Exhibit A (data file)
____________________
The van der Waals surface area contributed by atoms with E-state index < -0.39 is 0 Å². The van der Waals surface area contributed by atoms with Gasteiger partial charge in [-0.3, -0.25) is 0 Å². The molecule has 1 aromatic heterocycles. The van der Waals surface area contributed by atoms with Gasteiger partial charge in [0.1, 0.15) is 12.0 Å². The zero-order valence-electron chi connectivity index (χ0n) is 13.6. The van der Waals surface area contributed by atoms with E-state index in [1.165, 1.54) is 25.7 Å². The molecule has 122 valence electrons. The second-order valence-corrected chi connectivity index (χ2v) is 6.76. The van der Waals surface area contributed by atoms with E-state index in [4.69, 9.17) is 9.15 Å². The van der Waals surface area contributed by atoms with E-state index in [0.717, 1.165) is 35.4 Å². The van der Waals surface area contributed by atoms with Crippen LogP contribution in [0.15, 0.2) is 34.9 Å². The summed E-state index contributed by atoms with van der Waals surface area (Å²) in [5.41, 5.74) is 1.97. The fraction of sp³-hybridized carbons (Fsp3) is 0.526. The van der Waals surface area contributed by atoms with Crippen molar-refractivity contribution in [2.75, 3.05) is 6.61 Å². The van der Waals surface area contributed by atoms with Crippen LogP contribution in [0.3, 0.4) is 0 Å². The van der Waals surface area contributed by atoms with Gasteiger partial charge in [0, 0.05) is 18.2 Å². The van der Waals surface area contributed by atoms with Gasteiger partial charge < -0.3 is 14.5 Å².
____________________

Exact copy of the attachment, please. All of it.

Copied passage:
The van der Waals surface area contributed by atoms with E-state index < -0.39 is 0 Å². The van der Waals surface area contributed by atoms with Gasteiger partial charge in [-0.3, -0.25) is 0 Å². The molecule has 1 aromatic heterocycles. The van der Waals surface area contributed by atoms with Gasteiger partial charge in [0.1, 0.15) is 12.0 Å². The zero-order valence-electron chi connectivity index (χ0n) is 13.6. The van der Waals surface area contributed by atoms with E-state index in [1.165, 1.54) is 25.7 Å². The molecule has 122 valence electrons. The second-order valence-corrected chi connectivity index (χ2v) is 6.76. The van der Waals surface area contributed by atoms with E-state index in [4.69, 9.17) is 9.15 Å². The van der Waals surface area contributed by atoms with E-state index in [0.717, 1.165) is 35.4 Å². The van der Waals surface area contributed by atoms with Crippen LogP contribution in [0.15, 0.2) is 34.9 Å². The summed E-state index contributed by atoms with van der Waals surface area (Å²) in [5.41, 5.74) is 1.97. The fraction of sp³-hybridized carbons (Fsp3) is 0.526. The van der Waals surface area contributed by atoms with Crippen molar-refractivity contribution in [2.75, 3.05) is 6.61 Å². The van der Waals surface area contributed by atoms with Crippen LogP contribution in [0.3, 0.4) is 0 Å². The van der Waals surface area contributed by atoms with Gasteiger partial charge in [0, 0.05) is 18.2 Å². The van der Waals surface area contributed by atoms with Gasteiger partial charge < -0.3 is 14.5 Å².